Policy implications from the micro-level analysis

For household technology choices, insights from the psychology and behavioural economics literatures suggest that both time and risk preferences (including also present bias and loss aversion) may help explain the energy efficiency paradox according to which households may fail to invest in energy-efficient technologies even though these appear to pay off under prevailing market conditions.The below table suggests possible policy interventions based on the survey findings and analysis.

Table: Summary of key findings and policy implications

FACTOR

IMPLICATIONS FOR POLICY

Preferences and behavioural biases

 

Less patient participants and those with higher present bias were found to be less likely to have adopted energy efficient technologies

Alter the timing of the cost/revenue streams, less up-front outlays; offer rebates (rather than tax breaks), delay payments; low-interest loans;

More risk-averse and more loss-averse participants were found be less likely to have adopted retrofit measures

Lower perceived financial/technological risk of adopters, e.g. via warranties (technical risk), energy performance contracting (financial risk); information: highlight “asset character” of investment in energy efficiency (less vulnerable to changes in energy prices); in information and communication programs could frame failure to invest in EET as a loss;

Participants with strong pro-environmental preferences were found to be more likely to have adopted energy efficient technologies

Provide information on environmental effects (e.g. via labelling);

Participants exposed to strong pro energy efficiency social norms were found to be more likely to have adopted energy efficient technologies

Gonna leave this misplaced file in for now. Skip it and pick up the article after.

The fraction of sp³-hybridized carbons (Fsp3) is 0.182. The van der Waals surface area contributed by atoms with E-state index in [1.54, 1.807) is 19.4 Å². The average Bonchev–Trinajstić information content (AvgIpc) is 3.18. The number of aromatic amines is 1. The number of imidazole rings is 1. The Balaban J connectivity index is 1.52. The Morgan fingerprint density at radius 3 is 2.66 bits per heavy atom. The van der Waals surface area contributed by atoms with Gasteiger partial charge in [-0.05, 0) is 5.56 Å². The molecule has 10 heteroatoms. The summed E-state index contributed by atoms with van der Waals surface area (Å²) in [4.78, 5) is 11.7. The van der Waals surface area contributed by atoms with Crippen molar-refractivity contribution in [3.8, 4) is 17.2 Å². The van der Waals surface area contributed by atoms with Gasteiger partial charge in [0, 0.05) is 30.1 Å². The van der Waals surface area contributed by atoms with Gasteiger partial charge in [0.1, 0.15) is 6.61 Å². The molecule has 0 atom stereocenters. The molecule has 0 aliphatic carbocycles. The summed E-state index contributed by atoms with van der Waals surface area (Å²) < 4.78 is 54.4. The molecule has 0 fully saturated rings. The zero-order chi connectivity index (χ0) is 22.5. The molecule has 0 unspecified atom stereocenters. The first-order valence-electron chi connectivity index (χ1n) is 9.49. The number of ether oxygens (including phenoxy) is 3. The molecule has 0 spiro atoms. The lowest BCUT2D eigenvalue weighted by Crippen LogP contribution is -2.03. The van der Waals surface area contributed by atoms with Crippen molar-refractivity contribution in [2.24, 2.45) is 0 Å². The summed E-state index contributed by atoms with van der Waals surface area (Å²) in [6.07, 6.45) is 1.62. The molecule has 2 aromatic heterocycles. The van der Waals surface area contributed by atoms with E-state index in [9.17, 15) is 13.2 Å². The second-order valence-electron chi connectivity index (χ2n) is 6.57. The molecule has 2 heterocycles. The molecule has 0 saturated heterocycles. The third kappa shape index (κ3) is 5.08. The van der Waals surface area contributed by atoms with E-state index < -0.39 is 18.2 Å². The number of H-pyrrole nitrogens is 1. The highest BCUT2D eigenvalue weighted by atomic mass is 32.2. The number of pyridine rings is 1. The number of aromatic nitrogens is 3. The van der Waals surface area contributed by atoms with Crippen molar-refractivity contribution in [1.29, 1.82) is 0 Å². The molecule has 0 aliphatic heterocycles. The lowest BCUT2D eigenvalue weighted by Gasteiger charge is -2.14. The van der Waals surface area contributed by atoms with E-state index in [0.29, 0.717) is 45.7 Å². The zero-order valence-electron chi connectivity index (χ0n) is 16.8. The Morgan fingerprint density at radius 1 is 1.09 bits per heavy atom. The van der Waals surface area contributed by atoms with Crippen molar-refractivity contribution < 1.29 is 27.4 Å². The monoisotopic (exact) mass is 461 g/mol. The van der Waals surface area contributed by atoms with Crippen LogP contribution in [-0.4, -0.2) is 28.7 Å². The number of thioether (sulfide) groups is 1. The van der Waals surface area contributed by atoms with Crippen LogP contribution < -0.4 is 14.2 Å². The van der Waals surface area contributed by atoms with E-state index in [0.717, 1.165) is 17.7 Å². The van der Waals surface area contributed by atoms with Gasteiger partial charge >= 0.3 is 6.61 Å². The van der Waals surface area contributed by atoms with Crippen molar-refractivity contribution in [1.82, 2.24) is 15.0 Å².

Use social comparisons in information campaigns; try to shape social norms, e.g. via information campaigns;

External barriers

 

Households renting their dwelling (rather than owning it) were found to be less likely to have adopted energy efficient technologies

Retrofit: labelling/building certificates; facilitate pass through of additional retrofit investment costs;

Households who do not have their own electricity meter were found to be less likely to have adopted energy efficient technologies

Promote metering of individual dwellings (e.g. via regulation);

Households with limited access to capital were found to be to have adopted energy efficiency measures

Low-interest loans, rebates; energy performance contracting;

Key Messages from the micro-level analysis

The detailed results from the (micro level) survey themselves can help policy makers design more effective programmes and tools for implementing energy efficiency in households.

Key Messages from the micro-level analysis

Further in-depth reading from the library